Jack Journal5 The Frozen March

I overheard the chatter of the small group of children as they approached our small caravan. My father greeted them while I checked the logs for today’s sales.

“Mister!” one of the children stepped forward towards my father, addressing him gleefully “Can we have a rope? My da says he’ll make us a swing if he had a rope!” the other children join in with their agreement. The human boy was small, maybe 7 years, clothes a bit ragged. I imagine he’s the son of a farmer. Given his bright hair and freckles, I’d put my coin on O’neil’s son.

My father grabbed a 25 foot coil of rope, placing it up on the counter, “Hmm this should do it, lad. That’ll be 5 silver.”

The children all looked amongst each other, one of the boys producing a single copper piece and shuffling it forward to the boy in front. The look of disappointment was obvious, but one of the dark haired girls in the back stepped forward and put a handful of colored stoned up on the counter.

“I found these m’self,” the girl stated with a look of assurance.

Father stroked his mustache and picked up one of the stones, “Oh yes, very fine indeed, young miss.” He set that stone off to the side and shuffled the rest forward. The stone he kept looked like a mix of jade green and obsidian black. “Hang on to the rest of these.” My father finished, allowing the young girl to collect her remaining stones while the rest of the children fought over carrying the rope, one of them calling out “Thank you, mister” as they made off down the road.

My father took the green and black stone and placed it inside a small jewelry box he kept with several miscellaneous trinkets he bartered from the townsfolk. He was a generous man in that fashion. It didn’t make sense to me, especially as he always cut it from my pay. Suppose I won’t be visiting the tavern this week.

Father turned to me, wiping his curly black hair from his green eyes. He was wearing a nicer than usual vest, and I briefly pondered why he might be dressed so fancily.

“Jack, have you logged today’s sales?” he asked, obviously have expecting me to.

“Yes, father, including 25 feet of rope..” I amended the former portion under my breath

“Did you include our monthly shipment to Markand’s farm?”

“Shipment? What shipment?”

My father sighed and moved me aside, tearing out the most recent log page and writing what I assumed to be his corrections. As he was writing, we heard the sound of drums approaching from the west and we both turned our eyes to face it. The recently blue sky had blackened with an ominous orange glow cascading the horizon, trails of smoke dancing along the skyline.

“Oh hell,” my father exclaimed “why didn’t you warn us about this?” But how could I have known? “There’s not much time, I have something you need to see, Jack.” My father continued, but his eyes began to scan around us. Snow began to fall and our road had become that of a frigid trail.

“But first you need to tend to the goblins.” My father redirected, leaving me completely baffled.

“Goblins? What are you ta-“ CUH-THUNK!

I jolted awake to the sound of a spear crashing into the frozen ground beside me.

“To arms! To arms!” I heard Gorack’s cry of battle thunder above the roars and cries of the crowd. These damned goblins have been picking us off night after night, and it would appear that tonight was no different. I quickly scanned the environment. The unarmed and the children huddled in the center of our group, encircled by a wall of self-appointed militia folk. Valor was nearby them, preforming what seemed to be a series of defensive chants. Arrows whizzed above head from the treeline behind us, what I could only assume was Leif picking off goblins as they charged forward. Gorack and Einar took the front line, and I fell in behind, holding tight my daggers. As I darted through the masses, I noted the voids producing fireballs of all sorts lobbing into the waves of goblins.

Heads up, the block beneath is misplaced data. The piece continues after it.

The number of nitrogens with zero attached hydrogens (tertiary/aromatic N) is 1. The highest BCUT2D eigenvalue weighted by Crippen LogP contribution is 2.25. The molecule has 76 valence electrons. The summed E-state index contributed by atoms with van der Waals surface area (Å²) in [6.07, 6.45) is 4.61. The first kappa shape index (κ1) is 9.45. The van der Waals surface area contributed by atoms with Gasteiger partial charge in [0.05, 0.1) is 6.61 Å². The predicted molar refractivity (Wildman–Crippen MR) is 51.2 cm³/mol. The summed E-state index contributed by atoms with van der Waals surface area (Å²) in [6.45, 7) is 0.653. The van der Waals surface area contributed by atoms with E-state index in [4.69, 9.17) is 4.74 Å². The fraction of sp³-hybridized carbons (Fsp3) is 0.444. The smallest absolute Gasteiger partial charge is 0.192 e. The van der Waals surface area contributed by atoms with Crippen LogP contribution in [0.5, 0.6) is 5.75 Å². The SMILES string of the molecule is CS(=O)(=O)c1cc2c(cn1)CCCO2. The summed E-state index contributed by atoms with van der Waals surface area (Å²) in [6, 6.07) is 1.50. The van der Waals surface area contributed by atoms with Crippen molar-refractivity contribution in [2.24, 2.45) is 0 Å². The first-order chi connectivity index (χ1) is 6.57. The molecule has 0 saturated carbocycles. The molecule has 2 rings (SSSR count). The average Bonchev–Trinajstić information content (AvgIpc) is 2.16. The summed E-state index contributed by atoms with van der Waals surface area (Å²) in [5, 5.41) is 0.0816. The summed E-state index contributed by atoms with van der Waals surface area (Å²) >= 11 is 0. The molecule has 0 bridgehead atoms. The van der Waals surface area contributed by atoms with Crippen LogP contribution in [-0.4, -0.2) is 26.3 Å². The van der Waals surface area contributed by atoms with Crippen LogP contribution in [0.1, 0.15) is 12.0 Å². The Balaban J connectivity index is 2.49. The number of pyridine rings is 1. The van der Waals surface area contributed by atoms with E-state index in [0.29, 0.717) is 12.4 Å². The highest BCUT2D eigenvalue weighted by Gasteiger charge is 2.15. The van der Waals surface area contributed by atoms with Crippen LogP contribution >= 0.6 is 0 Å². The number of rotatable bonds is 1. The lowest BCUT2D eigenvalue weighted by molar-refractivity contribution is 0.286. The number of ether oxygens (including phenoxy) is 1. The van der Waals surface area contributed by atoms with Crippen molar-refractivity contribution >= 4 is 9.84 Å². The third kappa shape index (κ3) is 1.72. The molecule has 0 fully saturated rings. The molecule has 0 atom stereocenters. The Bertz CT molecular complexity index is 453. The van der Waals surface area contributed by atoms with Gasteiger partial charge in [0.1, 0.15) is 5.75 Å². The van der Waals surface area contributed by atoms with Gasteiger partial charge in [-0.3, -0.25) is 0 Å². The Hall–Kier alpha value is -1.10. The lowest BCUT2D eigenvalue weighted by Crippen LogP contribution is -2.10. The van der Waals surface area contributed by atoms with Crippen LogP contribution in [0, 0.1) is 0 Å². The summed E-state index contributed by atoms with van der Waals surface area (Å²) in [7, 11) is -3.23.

The battle crawled to a halt as the last of the goblins were executed, or were seen running off into the darkness. I cleaned my weapons and began tending to my wounds – nothing serious, but I found a few knicks and scratches that I hadn’t noticed in combat. The atmosphere was a mixture of cheers and tears as many gathered around, tending to the wounded or seeking healing for the most serious wounds. We had lost a few more, and while the number of goblins seems infinite, our numbers grew smaller as the nights passed.

My eyes crept back towards the east, towards our destination that we were all but crawling towards. The weather was harsh, taking lives just as mercilessly as the goblins did. These people, driven from their homes, from their lives, and some with nothing more than the clothes on their backs; they needed guidance, they needed protection, but most of all they needed hope. I volunteered from this night on to take double watch shifts.

After nearly a week had passed, I wasn’t sure why, but there seemed to be a small celebration and the attention centered around Valor. He delivered quite a moving speech, and I could see the dying flame of hope given a breath of life in the eyes of his listeners. Exhaustion had set in though, and I could no longer focus. I spent the rest of the next day slumped over the saddle of a horse, regaining the rest I would need for the several further nights to come.

My dreams arrive and faded in waves, but only one stood out among the rest. I saw many faces I recognized standing before me. In the front stood my father beside Sera and Ronnor. Countless members of the Syndicate standing behind them, all faces I knew. Without a word, their gazes struck me down with waves of disappointment, disapproval, and disgust. My father was the only one to speak, but it was cold, and he spoke as if I were a stranger to him.

“Of all the things you could have become, Jack..” he trailed off.

Jack Journal5 The Frozen March

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